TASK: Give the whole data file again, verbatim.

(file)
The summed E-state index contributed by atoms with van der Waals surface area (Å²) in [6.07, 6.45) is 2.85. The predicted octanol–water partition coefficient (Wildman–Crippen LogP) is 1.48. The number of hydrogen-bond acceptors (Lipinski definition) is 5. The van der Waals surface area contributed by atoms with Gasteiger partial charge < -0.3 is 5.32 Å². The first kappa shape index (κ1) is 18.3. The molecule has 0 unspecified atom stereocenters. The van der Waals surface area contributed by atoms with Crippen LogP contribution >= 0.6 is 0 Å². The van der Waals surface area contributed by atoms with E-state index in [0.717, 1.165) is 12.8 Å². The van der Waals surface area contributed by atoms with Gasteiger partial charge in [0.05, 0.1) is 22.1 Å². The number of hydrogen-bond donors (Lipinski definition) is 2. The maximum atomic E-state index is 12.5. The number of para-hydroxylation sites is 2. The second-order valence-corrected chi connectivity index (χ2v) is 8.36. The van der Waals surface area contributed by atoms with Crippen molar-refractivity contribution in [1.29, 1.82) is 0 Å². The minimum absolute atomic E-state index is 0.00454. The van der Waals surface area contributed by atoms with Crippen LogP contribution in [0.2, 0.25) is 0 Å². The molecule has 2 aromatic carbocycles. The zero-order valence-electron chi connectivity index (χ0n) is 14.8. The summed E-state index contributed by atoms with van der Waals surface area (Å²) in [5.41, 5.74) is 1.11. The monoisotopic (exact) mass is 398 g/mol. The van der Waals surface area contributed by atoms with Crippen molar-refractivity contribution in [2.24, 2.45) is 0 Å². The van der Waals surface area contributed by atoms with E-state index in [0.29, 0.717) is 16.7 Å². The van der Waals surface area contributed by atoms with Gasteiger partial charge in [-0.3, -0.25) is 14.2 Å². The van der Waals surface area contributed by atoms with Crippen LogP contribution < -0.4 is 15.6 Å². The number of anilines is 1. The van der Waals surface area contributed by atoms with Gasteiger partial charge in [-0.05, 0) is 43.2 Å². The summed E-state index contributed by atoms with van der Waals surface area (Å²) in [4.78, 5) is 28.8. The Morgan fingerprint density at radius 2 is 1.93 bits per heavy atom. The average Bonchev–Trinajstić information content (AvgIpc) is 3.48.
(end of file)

The summed E-state index contributed by atoms with van der Waals surface area (Å²) in [6.07, 6.45) is 2.85. The predicted octanol–water partition coefficient (Wildman–Crippen LogP) is 1.48. The number of hydrogen-bond acceptors (Lipinski definition) is 5. The van der Waals surface area contributed by atoms with Gasteiger partial charge < -0.3 is 5.32 Å². The first kappa shape index (κ1) is 18.3. The molecule has 0 unspecified atom stereocenters. The van der Waals surface area contributed by atoms with Crippen LogP contribution >= 0.6 is 0 Å². The van der Waals surface area contributed by atoms with E-state index in [0.717, 1.165) is 12.8 Å². The van der Waals surface area contributed by atoms with Gasteiger partial charge in [0.05, 0.1) is 22.1 Å². The number of hydrogen-bond donors (Lipinski definition) is 2. The maximum atomic E-state index is 12.5. The number of para-hydroxylation sites is 2. The second-order valence-corrected chi connectivity index (χ2v) is 8.36. The van der Waals surface area contributed by atoms with Crippen molar-refractivity contribution in [1.29, 1.82) is 0 Å². The minimum absolute atomic E-state index is 0.00454. The van der Waals surface area contributed by atoms with Crippen LogP contribution in [0.2, 0.25) is 0 Å². The molecule has 2 aromatic carbocycles. The zero-order valence-electron chi connectivity index (χ0n) is 14.8. The summed E-state index contributed by atoms with van der Waals surface area (Å²) in [5.41, 5.74) is 1.11. The monoisotopic (exact) mass is 398 g/mol. The van der Waals surface area contributed by atoms with Crippen molar-refractivity contribution in [2.24, 2.45) is 0 Å². The van der Waals surface area contributed by atoms with E-state index in [0.29, 0.717) is 16.7 Å². The van der Waals surface area contributed by atoms with Gasteiger partial charge in [-0.3, -0.25) is 14.2 Å². The van der Waals surface area contributed by atoms with Crippen LogP contribution < -0.4 is 15.6 Å². The number of anilines is 1. The van der Waals surface area contributed by atoms with Gasteiger partial charge in [-0.05, 0) is 43.2 Å². The summed E-state index contributed by atoms with van der Waals surface area (Å²) in [4.78, 5) is 28.8. The Morgan fingerprint density at radius 2 is 1.93 bits per heavy atom. The average Bonchev–Trinajstić information content (AvgIpc) is 3.48.